Boom! There's all the data we entered into Contentful, formatted as a nice JSON response. If you typed your query into GraphiQL by hand, you may have noticed some nifty autocomplete as you went. This is the beauty of GraphQL: since we know the shape of any possible response, it can autofill your query as you go! 🚀

You may have noticed some purple items in parenthesis while exploring the docs. These are parameters we can pass to Contentful to further refine our results.

Let's use some of the collection filters as an example; say we only want to retrieve board members that have a LinkedIn profile. We can apply this filter using the where parameter:

As you can see, where accepts an object as a value, where we can apply a set of pre-determined filters from Contentful. As we type, we're greated with a number of comparison options that might remind you of SQL, including the exists operator for nullable values. You can find the complete list of supported filters in the docs off to the right, but autocomplete will usually take you to the filter you want 💪

In our case, our query should look something like this:

executiveBoardMemberCollection(where: {linkedIn_exists: true}) { ... }

...and our result should filter out members without a LinkedIn entry.

Alright, we figured out how to retrieve our data. All we need is an API call on our NextJS site and we're off to the races 🏎

Let's pop open a random page component in our /pages directory and add a call to getStaticProps():

// pages/about
export async function getStaticProps() {
  return {
    props: {
      // our beautiful Contentful content
    }
  }
}

If you're unfamiliar with Next, this function allows you to pull in data while your app is getting built, so you access that data in your component's props at runtime. This means you don't have to call Contentful when your component mounts! The data is just... there, ready for you to use 👍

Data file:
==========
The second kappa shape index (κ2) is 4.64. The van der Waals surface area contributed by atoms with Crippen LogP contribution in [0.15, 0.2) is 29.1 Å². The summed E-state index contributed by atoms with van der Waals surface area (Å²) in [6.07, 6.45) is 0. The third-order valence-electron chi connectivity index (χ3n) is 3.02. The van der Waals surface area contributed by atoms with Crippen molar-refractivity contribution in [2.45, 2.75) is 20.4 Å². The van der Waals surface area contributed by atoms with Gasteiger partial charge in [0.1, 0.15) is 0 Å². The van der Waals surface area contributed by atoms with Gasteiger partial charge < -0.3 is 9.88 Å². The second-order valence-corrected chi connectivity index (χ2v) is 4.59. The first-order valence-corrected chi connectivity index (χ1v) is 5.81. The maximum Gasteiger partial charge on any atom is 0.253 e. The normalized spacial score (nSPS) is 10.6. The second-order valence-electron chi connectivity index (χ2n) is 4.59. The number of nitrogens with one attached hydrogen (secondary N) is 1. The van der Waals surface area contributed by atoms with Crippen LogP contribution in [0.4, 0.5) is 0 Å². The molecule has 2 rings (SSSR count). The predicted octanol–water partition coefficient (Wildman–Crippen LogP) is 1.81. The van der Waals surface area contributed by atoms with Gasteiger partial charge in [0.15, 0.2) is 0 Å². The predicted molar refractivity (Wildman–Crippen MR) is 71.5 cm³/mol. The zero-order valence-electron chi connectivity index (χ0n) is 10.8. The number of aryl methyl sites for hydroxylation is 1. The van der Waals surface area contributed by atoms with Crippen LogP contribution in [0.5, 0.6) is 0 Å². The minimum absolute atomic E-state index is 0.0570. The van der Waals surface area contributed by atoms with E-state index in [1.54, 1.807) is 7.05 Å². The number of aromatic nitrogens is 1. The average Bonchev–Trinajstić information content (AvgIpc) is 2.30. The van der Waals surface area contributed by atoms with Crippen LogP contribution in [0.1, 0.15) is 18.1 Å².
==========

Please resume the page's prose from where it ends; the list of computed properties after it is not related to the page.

💡 Note: There's a distinction between getting these props "on every page request" versus retrieval "at build time." For a full rundown of the difference, check out the NextJS docs.

Inside this function, we'll make a simple call to Contentful using fetch (but feel free to use axios if that's more your speed):

export async function getStaticProps() {
  // first, grab our Contentful keys from the .env file
  const space = process.env.NEXT_PUBLIC_CONTENTFUL_SPACE_ID;
	const accessToken = process.env.NEXT_PUBLIC_CONTENTFUL_ACCESS_TOKEN;
  
  // then, send a request to Contentful (using the same URL from GraphiQL)
  const res = await fetch(
      `https://graphql.contentful.com/content/v1/spaces/${space}`,
      {
        method: 'POST', // GraphQL *always* uses POST requests!
        headers: {
          'content-type': 'application/json',
          authorization: `Bearer ${accessToken}`, // add our access token header
        },
        // send the query we wrote in GraphiQL as a string
        body: JSON.stringify({
          // all requests start with "query: ", so we'll stringify that for convenience
          query: `
          {
            executiveBoardMemberCollection {
              items {
                name
                email
              }
            }
          }
				`,
        },
      },
    );
	// grab the data from our response
	const { data } = await res.json()
  ...
}

Woah, that's a lot going on! In the end, we're just re-writing the logic that GraphiQL does under the hood. Some key takeaways:

  1. We need to grab our API keys for the URL and authorization header. This should look super familiar after our GraphiQL setup!
  2. Every GraphQL query should be a POST request. This is because we're sending a body field to Contentful, containing the "shape" of the content we want to receive.
  3. Our query should start with the JSON key { "query": "string" }. To make this easier to type, we create a JavaScript object starting with "query" and convert this to a string.

🏁 As a checkpoint, add a console.log statement to see what our data object looks like. If all goes well, you should get a collection of contentful entries!

Now, we just need to return the data we want as props (in this case, the items in our executiveBoardMemberCollection):

export async function getStaticProps() {
	...
  return {
    props: {
    	execBoardMembers: data.executiveBoardMemberCollection.items,